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Wilson-Burg theory

Newton's iteration for square roots  
a_{t+1} \eq {1\over 2} \ \left( a_t \ +\ {s\over a_t} \right)\end{displaymath} (16)
converges quadratically starting from any real initial guess a0 except zero. When a0 is negative, Newton's iteration converges to the negative square root.

Quadratic convergence means that the square of the error $a_t-\sqrt{s}$at one iteration is proportional to the error at the next iteration
a_{t+1} - \sqrt{s} \quad\sim\quad ( a_t-\sqrt{s})^2 
\eq a_t^2 - 2 a_t \sqrt{s} + s \quad \gt \quad 0\end{eqnarray} (17)
so, for example if the error is one significant digit at one iteration, at the next iteration it is two digits, then four, etc. We cannot use equation (17) in place of the Newton iteration itself, because it uses the answer $\sqrt{s}$ to get the answer at+1, and also we need the factor of proportionality. Notice, however, if we take the factor to be 1/(2at), then $\sqrt{s}$ cancels and equation (17) becomes itself the Newton iteration (16).

Another interesting feature of the Newton iteration is that all iterations (except possibly the initial guess) are above the ultimate square root. This is obvious from equation (17).

We can insert spectral functions in the Newton square-root iteration, for example $s(\omega)$ and $a(\omega)$.Where the first guess a0 happens to match $\sqrt{s}$,it will match $\sqrt{s}$ at all iterations. The Newton iteration is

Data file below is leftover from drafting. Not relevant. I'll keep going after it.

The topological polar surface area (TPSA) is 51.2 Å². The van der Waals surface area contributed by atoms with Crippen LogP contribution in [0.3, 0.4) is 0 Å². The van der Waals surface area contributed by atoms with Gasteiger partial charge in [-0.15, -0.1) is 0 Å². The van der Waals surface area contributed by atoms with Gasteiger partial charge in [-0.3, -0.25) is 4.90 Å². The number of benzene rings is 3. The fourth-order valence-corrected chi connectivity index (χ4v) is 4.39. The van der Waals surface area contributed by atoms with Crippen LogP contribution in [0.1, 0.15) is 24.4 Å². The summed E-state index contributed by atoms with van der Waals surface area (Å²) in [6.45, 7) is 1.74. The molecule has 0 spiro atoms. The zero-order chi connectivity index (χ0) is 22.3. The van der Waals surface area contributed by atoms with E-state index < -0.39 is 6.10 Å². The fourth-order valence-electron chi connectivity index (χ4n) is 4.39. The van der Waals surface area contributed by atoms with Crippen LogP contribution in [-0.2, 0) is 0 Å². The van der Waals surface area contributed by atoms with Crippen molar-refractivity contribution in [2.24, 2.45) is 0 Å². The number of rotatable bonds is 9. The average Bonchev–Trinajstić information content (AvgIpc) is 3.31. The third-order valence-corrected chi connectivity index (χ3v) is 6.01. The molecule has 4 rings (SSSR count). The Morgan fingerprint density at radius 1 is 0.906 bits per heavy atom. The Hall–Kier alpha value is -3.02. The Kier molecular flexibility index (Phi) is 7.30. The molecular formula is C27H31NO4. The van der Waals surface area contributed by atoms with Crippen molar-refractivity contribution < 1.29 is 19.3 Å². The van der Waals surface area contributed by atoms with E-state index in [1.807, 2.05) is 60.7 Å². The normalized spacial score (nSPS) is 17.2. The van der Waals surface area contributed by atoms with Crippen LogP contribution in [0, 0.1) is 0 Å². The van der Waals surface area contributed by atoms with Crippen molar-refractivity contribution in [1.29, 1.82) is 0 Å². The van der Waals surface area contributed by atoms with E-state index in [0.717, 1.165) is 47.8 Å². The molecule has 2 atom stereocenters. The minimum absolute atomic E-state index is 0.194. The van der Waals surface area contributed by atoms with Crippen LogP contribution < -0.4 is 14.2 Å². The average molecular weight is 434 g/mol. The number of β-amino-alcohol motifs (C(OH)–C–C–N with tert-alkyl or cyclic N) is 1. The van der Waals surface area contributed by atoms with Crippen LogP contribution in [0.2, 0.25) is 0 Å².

2\ {a_{t+1}\over a_t} \eq 1 \ +\ {s\over a_t^2}\end{displaymath} (18)
Something inspires Wilson to express the spectrum $S=\bar A A$ as a Z-transform and then write the iteration  
{\bar A_{t+1}(1/Z) \over \bar A_t(1/Z)}
 \ +\ 
 {A_{t+1}(Z) \over A_t(Z)}
1 \ +\ {S(Z) \over \bar A_t(1/Z)\ A_t(Z)}\end{displaymath} (19)

Now we are ready for the algorithm: Compute the right side of (19) by polynomial division forwards and backwards and then add 1. Then abandon negative lags and take half of the zero lag. Now you have At+1(Z) / At(Z). Multiply out (convolve) the denominator At(Z), and you have the desired result At+1(Z). Iterate as long as you wish.

(Parenthetically, for those people familiar with the idea of minimum phase (if not, see FGDP or PVI), we show that At+1(Z) is minimum phase: Both sides of (19) are positive, as noted earlier. Both terms on the right are positive. Since the Newton iteration always overestimates, the 1 dominates the rightmost term. After masking off the negative powers of Z (and half the zero power), the right side of (19) adds two wavelets. The 1/2 is wholly real, and hence its real part always dominates the real part of the rightmost term. Thus (after masking negative powers) the wavelet on the right side of (19) has a positive real part, so the phase cannot loop about the origin. This wavelet multiplies At(Z) to give the final wavelet At+1(Z) and the product of two minimum-phase wavelets is minimum phase.)

The input of the program is the spectrum S(Z) and the output is the factor A(Z), a function with the spectrum S(Z). I mention here that in later chapters of this book, the factor A(Z) is known as the inverse Prediction-Error Filter (PEF). In the Wilson-Burg code below, S(Z) and A(Z) are Z-transform polynomials but their lead coefficients are extracted off, so for example, $A(z) = (a_0) + (a_1 Z + a_2 Z^2 + \cdots)$is broken into the two parts a0 and aa. wilsonWilson-Burg spectral factorization
You hear from three different people
that a more isotropic re...
 ...n involves just three convolutions
(could be even done without helix).\end{exer}

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